Base camp at Mt Rinjani @ Reinhard Kuchenbaecker
Base camp at Mt Rinjani @ Reinhard Kuchenbaecker
As we arrive very early in the camp, Aril can choose the best place for the tents. When later that night a strong wind comes up, our speedy ascent was valuable, because we did get hold of one of the few sheltered places. But even before the tents are, Aril again sparked a fire. "Tea or coffee, Sir?". By late afternoon the clouds are back a little so that we can first see the summit of Rinjani and later the crater lake below the camp. My request to cook less for dinner is not answered. The plate bends again. Again I have to leave back half of the meal, expressing my regret and with a lot of praise about the cooking skills of my companions. It is getting cold. I put on everything I have in my rucksack. Three pairs of trousers one over the other. I still feel cold. Aril tells me that he will wake me up by 2 clock in the morning. Once it gets dark I go back to my tent and try to sleep. It remains largely an attempt. Meanwhile I am spoiled. I hate tents and mattresses. Hard bottom, sleeping bag clip, no pillow. Well, it is only for two nights. Aril has not to wake me up, I'm all by myself as soon awake and crawl out of my tent. While I was frozen in the tent, a little movement in my limbs brings warmnes back in by body. I feel much more comfortable outside the tent. "Tea or coffee, Sir?" The fire is already burning, of course. Shortly thereafter I get a "small" breakfast, which again I can not eat all. At 2:30 clock, it starts then, towards the summit of Mount Rinjani.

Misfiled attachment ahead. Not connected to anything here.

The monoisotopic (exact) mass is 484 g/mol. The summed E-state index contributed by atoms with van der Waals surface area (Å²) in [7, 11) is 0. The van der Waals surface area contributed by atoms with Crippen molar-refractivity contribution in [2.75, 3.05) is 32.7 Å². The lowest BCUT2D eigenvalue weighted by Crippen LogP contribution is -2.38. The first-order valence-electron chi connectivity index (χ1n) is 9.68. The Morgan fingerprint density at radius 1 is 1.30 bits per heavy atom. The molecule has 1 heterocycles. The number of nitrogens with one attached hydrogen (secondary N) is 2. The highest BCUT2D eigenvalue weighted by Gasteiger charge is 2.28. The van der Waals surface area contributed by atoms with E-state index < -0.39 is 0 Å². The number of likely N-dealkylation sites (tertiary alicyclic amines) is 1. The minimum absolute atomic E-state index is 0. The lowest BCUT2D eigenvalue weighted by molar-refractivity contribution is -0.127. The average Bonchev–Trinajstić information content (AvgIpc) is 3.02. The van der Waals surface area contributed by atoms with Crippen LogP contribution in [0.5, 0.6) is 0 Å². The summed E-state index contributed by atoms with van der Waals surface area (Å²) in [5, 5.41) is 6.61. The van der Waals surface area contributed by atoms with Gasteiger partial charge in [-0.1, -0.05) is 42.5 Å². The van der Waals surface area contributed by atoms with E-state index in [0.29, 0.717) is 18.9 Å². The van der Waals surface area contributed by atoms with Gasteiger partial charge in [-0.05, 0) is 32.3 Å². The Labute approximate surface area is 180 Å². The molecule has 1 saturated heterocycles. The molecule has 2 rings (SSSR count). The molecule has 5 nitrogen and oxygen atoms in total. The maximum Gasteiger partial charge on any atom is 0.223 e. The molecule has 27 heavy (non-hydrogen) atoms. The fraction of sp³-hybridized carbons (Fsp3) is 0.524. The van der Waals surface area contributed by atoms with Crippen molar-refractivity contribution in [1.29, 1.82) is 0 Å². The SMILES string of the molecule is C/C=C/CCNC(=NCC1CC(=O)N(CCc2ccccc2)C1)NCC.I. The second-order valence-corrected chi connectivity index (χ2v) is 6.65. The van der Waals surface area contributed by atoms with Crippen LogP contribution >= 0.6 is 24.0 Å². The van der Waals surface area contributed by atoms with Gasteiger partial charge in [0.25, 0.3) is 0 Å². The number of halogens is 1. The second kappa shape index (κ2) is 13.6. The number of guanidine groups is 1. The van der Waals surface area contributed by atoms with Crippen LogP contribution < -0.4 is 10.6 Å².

The climb is harder than I have thought. On the Internet I read about an arduous climb in boulder fields. In the Alps I have often been walking in boulder fields. The ground gives way a little, so it's not easy. But this is not boulder, it's dust. Some volcanic-ash-lava-dust stuff that not only yields a little, but slips the whole move back down. Aril accelerates. My lungs pump. Aril passes all the other groups. I remember a book by Reinhold Messner, in which he wrote that he had in the ascent to some 8000 after each step taking a break. Back then I thought: What nonsense. After each step, a pause. He'll never arrive on the summit. So, now I'm thinking of just this one book and acquire new knowledge. I do two steps, then hang in my crutches and struggling for breath. Regardless, we are in front of all groups. Later on Aril clarified me why he wanted to go ahead of all others. What I had kept in the dark in the light of my headlamp for condensing air, was this lava-dust-volcanic-ash stuff that was kicked up in the air by the many shoes, laying in the air like fog. And in these dust clouds Aril didn't want to walk. Clever guy.

Summit ridge to Mt Rinjani @ Reinhard Kuchenbaecker
dusty path towards Rinjani @ Reinhard Kuchenbaecker
The higher we walk, the colder it gets. On exposed parts of the summit ridge it gets really rough. Slowely I get problems with my hands. Everything there, but no gloves. I try to keep my fingers warm in my pockets. No success. In the light of my headlamp my hands are extremely red. Well, at least not black. I guess the temperature to 0 degrees Celsius. Can one get frostbite there? Then I discover the meaning of this double zippers, such as are commonly found on mountain sports clothing. I've always been puzzled about the meaning. Why you need to be able to open a jacket from the bottom up? Now I know. So one can push his hands under the warm jacket just before they freeze off. And that helps. Wonderfull, this pain in my fingers when blood starts to circulate again.